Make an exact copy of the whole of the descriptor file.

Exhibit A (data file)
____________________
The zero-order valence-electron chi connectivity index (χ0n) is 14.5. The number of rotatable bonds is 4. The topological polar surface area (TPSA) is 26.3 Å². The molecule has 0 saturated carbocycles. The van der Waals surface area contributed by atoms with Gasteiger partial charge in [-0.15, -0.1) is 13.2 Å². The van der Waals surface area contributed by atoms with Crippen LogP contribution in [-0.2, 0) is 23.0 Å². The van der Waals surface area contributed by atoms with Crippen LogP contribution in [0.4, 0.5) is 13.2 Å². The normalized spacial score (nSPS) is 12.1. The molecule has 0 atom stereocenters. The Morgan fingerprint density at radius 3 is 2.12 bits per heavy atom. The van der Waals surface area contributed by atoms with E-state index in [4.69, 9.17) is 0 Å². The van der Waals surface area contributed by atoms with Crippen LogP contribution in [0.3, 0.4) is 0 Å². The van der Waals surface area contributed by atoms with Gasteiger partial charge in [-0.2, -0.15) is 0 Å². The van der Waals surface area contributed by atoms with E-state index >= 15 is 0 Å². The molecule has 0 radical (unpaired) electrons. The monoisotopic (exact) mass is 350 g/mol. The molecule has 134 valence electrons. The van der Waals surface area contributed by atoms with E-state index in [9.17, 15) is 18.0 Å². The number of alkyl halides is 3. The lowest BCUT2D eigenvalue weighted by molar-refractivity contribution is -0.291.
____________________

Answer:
The zero-order valence-electron chi connectivity index (χ0n) is 14.5. The number of rotatable bonds is 4. The topological polar surface area (TPSA) is 26.3 Å². The molecule has 0 saturated carbocycles. The van der Waals surface area contributed by atoms with Gasteiger partial charge in [-0.15, -0.1) is 13.2 Å². The van der Waals surface area contributed by atoms with Crippen LogP contribution in [-0.2, 0) is 23.0 Å². The van der Waals surface area contributed by atoms with Crippen LogP contribution in [0.4, 0.5) is 13.2 Å². The normalized spacial score (nSPS) is 12.1. The molecule has 0 atom stereocenters. The Morgan fingerprint density at radius 3 is 2.12 bits per heavy atom. The van der Waals surface area contributed by atoms with E-state index in [4.69, 9.17) is 0 Å². The van der Waals surface area contributed by atoms with Crippen LogP contribution in [0.3, 0.4) is 0 Å². The van der Waals surface area contributed by atoms with Gasteiger partial charge in [-0.2, -0.15) is 0 Å². The van der Waals surface area contributed by atoms with E-state index >= 15 is 0 Å². The molecule has 0 radical (unpaired) electrons. The monoisotopic (exact) mass is 350 g/mol. The molecule has 134 valence electrons. The van der Waals surface area contributed by atoms with E-state index in [9.17, 15) is 18.0 Å². The number of alkyl halides is 3. The lowest BCUT2D eigenvalue weighted by molar-refractivity contribution is -0.291.